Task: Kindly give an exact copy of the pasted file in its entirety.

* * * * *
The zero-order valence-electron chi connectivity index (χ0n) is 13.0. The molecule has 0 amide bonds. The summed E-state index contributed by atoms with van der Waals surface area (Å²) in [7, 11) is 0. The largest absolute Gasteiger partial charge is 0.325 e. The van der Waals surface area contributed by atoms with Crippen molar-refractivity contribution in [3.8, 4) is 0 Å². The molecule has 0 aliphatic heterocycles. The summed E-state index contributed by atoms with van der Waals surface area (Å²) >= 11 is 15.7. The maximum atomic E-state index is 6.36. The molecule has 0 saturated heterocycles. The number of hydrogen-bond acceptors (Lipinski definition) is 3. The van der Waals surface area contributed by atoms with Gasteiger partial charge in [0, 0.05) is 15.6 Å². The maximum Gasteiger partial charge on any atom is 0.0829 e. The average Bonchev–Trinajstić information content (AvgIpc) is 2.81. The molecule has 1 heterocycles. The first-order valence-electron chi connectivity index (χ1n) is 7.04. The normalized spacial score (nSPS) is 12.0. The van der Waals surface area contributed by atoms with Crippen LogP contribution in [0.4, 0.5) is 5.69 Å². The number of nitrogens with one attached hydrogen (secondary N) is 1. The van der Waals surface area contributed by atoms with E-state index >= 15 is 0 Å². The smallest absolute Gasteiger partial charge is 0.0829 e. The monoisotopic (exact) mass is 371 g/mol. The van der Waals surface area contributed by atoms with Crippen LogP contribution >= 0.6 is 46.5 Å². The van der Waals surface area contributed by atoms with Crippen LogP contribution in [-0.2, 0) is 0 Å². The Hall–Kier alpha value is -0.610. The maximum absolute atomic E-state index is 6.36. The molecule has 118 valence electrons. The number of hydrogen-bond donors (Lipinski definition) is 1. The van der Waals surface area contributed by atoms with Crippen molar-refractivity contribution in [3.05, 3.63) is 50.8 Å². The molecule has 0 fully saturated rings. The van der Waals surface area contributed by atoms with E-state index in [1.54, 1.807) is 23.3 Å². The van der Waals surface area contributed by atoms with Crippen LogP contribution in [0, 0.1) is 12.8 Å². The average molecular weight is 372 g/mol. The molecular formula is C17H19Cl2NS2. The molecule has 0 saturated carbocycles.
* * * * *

The zero-order valence-electron chi connectivity index (χ0n) is 13.0. The molecule has 0 amide bonds. The summed E-state index contributed by atoms with van der Waals surface area (Å²) in [7, 11) is 0. The largest absolute Gasteiger partial charge is 0.325 e. The van der Waals surface area contributed by atoms with Crippen molar-refractivity contribution in [3.8, 4) is 0 Å². The molecule has 0 aliphatic heterocycles. The summed E-state index contributed by atoms with van der Waals surface area (Å²) >= 11 is 15.7. The maximum atomic E-state index is 6.36. The molecule has 0 saturated heterocycles. The number of hydrogen-bond acceptors (Lipinski definition) is 3. The van der Waals surface area contributed by atoms with Gasteiger partial charge in [0, 0.05) is 15.6 Å². The maximum Gasteiger partial charge on any atom is 0.0829 e. The average Bonchev–Trinajstić information content (AvgIpc) is 2.81. The molecule has 1 heterocycles. The first-order valence-electron chi connectivity index (χ1n) is 7.04. The normalized spacial score (nSPS) is 12.0. The van der Waals surface area contributed by atoms with Crippen LogP contribution in [0.4, 0.5) is 5.69 Å². The number of nitrogens with one attached hydrogen (secondary N) is 1. The van der Waals surface area contributed by atoms with E-state index >= 15 is 0 Å². The smallest absolute Gasteiger partial charge is 0.0829 e. The monoisotopic (exact) mass is 371 g/mol. The van der Waals surface area contributed by atoms with Crippen LogP contribution >= 0.6 is 46.5 Å². The van der Waals surface area contributed by atoms with Crippen LogP contribution in [-0.2, 0) is 0 Å². The Hall–Kier alpha value is -0.610. The maximum absolute atomic E-state index is 6.36. The molecule has 118 valence electrons. The number of hydrogen-bond donors (Lipinski definition) is 1. The van der Waals surface area contributed by atoms with Crippen molar-refractivity contribution in [3.05, 3.63) is 50.8 Å². The molecule has 0 fully saturated rings. The van der Waals surface area contributed by atoms with E-state index in [1.54, 1.807) is 23.3 Å². The van der Waals surface area contributed by atoms with Crippen LogP contribution in [0, 0.1) is 12.8 Å². The average molecular weight is 372 g/mol. The molecular formula is C17H19Cl2NS2. The molecule has 0 saturated carbocycles.